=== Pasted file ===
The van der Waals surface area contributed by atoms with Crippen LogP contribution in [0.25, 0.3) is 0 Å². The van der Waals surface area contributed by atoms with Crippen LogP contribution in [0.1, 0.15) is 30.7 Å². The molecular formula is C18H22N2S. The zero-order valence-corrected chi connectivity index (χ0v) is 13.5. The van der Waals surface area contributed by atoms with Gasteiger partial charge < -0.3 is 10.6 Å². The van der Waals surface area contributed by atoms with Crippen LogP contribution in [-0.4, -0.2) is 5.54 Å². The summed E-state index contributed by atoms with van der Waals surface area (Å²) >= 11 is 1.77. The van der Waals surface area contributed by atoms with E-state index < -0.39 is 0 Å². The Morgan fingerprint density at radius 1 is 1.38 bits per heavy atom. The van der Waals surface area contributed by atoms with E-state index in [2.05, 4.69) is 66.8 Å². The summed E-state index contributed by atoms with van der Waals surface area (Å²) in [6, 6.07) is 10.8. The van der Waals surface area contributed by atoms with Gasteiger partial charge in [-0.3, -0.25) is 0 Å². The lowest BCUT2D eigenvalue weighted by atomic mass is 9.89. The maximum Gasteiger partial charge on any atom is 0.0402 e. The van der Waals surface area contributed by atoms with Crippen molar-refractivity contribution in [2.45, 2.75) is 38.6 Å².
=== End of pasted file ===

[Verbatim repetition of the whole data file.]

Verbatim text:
The van der Waals surface area contributed by atoms with Crippen LogP contribution in [0.25, 0.3) is 0 Å². The van der Waals surface area contributed by atoms with Crippen LogP contribution in [0.1, 0.15) is 30.7 Å². The molecular formula is C18H22N2S. The zero-order valence-corrected chi connectivity index (χ0v) is 13.5. The van der Waals surface area contributed by atoms with Gasteiger partial charge < -0.3 is 10.6 Å². The van der Waals surface area contributed by atoms with Crippen LogP contribution in [-0.4, -0.2) is 5.54 Å². The summed E-state index contributed by atoms with van der Waals surface area (Å²) >= 11 is 1.77. The van der Waals surface area contributed by atoms with E-state index < -0.39 is 0 Å². The Morgan fingerprint density at radius 1 is 1.38 bits per heavy atom. The van der Waals surface area contributed by atoms with E-state index in [2.05, 4.69) is 66.8 Å². The summed E-state index contributed by atoms with van der Waals surface area (Å²) in [6, 6.07) is 10.8. The van der Waals surface area contributed by atoms with Gasteiger partial charge in [-0.3, -0.25) is 0 Å². The lowest BCUT2D eigenvalue weighted by atomic mass is 9.89. The maximum Gasteiger partial charge on any atom is 0.0402 e. The van der Waals surface area contributed by atoms with Crippen molar-refractivity contribution in [2.45, 2.75) is 38.6 Å².